Archive | December, 2011

Adios año viejo, bienvenidos año nuevo

31 Dec

Lucy was a little unsure of the Año Viejo in the park

In honor of New Year’s Eve, I am reposting a description of the Año Viejo that I wrote for my Expat Life in Nicaragua Blog a few years ago:

The Año Viejo is a fiery tradition that symbolically burns up the failures, regrets and anger of the old year in order to usher in the hopes and resolutions of the new one. On the last day of the year, people construct effigies that might represent an irritating person, a disliked political figure, or even disappointment about past mistakes or unachieved goals. A handwritten note is pinned to the dummy explaining why it must be burned and what changes and improvements are desired for the coming year. Then, to a chorus of cheers and clapping, the effigy is thrown into the street and burned to ashes.  Some people stuff the año viejos with triquitraques (firecrackers) and watch the “man” explode.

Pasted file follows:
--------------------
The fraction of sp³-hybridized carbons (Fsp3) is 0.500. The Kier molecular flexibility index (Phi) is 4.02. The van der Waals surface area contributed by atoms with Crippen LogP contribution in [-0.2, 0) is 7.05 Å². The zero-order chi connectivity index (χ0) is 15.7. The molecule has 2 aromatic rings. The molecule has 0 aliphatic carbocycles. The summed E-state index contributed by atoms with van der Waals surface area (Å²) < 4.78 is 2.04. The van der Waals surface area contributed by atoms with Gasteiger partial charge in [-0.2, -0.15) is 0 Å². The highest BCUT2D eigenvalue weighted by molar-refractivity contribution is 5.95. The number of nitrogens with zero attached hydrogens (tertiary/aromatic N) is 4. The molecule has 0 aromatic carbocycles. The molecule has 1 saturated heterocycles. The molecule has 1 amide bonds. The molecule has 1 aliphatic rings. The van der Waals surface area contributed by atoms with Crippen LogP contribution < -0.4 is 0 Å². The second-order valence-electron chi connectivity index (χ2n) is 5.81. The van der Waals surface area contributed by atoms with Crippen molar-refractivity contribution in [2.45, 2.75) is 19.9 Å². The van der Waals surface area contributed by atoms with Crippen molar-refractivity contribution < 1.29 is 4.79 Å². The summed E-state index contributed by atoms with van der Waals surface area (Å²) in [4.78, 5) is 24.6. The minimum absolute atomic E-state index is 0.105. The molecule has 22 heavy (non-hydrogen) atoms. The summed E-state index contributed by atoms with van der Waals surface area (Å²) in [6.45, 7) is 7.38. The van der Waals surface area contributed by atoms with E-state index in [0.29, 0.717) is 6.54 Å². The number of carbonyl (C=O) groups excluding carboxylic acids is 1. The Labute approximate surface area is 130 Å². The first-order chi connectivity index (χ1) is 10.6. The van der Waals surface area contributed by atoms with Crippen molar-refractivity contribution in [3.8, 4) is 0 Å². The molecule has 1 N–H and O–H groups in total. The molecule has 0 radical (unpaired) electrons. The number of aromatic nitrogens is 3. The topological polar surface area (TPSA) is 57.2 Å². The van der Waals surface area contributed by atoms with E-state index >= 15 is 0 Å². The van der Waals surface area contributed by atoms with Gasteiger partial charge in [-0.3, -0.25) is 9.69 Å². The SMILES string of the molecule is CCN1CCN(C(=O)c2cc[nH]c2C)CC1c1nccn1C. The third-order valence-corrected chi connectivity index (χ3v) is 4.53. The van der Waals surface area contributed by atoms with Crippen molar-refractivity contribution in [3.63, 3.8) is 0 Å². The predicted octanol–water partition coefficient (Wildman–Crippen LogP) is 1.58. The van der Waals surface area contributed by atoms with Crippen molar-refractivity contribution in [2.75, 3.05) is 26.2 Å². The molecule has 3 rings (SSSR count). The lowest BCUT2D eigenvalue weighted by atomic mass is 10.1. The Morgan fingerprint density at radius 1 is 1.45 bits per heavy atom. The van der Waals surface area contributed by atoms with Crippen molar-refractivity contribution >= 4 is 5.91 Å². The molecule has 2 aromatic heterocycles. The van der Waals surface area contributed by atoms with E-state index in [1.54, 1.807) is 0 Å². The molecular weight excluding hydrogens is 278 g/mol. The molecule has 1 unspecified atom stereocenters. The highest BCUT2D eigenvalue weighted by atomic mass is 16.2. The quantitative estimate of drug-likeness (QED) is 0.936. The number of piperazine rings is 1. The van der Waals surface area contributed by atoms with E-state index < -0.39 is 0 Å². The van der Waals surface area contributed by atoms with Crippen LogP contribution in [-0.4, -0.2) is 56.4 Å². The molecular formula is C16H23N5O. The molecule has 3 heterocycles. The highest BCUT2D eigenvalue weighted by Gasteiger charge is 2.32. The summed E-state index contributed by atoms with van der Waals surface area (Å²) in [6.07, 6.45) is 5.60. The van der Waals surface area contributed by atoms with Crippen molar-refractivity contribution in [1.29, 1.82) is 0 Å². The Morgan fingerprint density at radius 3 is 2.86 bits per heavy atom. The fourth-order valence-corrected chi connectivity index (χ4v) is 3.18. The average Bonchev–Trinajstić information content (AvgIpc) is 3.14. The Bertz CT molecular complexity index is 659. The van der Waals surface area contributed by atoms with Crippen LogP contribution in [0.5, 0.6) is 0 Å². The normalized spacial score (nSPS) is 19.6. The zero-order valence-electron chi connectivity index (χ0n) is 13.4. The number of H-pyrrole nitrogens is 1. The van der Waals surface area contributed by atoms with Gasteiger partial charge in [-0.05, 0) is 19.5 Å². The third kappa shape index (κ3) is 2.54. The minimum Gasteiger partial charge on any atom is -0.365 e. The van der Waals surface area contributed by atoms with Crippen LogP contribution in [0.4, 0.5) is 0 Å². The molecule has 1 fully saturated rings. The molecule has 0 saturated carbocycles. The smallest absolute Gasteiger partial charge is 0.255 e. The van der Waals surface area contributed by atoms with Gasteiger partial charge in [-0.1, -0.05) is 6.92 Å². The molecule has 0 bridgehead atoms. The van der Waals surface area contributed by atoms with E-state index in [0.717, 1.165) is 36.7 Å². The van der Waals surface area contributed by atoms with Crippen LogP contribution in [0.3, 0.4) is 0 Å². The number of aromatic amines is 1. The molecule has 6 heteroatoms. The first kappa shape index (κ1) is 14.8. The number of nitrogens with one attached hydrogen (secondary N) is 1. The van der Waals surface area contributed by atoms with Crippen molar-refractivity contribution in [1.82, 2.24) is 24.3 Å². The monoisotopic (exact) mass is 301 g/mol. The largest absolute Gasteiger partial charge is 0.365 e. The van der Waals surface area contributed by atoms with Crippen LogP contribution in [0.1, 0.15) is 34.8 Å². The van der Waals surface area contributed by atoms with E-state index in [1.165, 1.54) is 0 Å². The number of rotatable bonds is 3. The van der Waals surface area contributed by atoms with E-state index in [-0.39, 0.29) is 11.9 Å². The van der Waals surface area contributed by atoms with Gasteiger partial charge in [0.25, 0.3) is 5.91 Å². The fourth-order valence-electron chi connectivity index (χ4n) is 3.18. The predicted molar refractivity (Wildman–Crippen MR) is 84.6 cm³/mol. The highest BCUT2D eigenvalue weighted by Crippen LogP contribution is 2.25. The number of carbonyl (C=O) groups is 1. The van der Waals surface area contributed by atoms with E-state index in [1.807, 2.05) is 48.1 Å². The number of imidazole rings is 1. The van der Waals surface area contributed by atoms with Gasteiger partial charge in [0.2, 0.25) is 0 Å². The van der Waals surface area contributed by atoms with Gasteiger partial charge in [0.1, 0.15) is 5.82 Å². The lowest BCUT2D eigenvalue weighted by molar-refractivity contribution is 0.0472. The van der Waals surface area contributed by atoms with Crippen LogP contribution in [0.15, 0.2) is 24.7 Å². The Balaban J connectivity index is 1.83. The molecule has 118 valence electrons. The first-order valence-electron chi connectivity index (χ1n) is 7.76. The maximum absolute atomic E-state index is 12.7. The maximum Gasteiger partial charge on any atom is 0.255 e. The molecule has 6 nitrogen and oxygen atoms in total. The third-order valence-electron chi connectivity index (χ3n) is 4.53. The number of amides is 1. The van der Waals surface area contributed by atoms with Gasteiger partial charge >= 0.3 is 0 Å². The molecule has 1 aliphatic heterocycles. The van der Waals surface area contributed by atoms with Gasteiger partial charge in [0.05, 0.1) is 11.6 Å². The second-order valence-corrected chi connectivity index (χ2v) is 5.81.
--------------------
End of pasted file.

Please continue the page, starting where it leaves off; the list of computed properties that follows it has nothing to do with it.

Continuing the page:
So, say goodbye to the old as we usher in the new (although, please don’t catch on fire!).  Happy New Year to all!

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The Night Before Christmas (in Spanglish)

23 Dec

My friend, Kelly, sent me this and I had to repost…

‘Twas the night before Christmas and all through the casa,
Not a creature was stirring – Caramba! ソQue pasa?
Los ninos were tucked away in their camas,
Some in long underwear, some in pijamas,
While hanging the stockings with mucho cuidado,
In hopes that old Santa would feel obligado,
To bring all children, both buenos and malos,
A nice batch of dulces and other regalos.
Outside in the yard there arose un gran grito,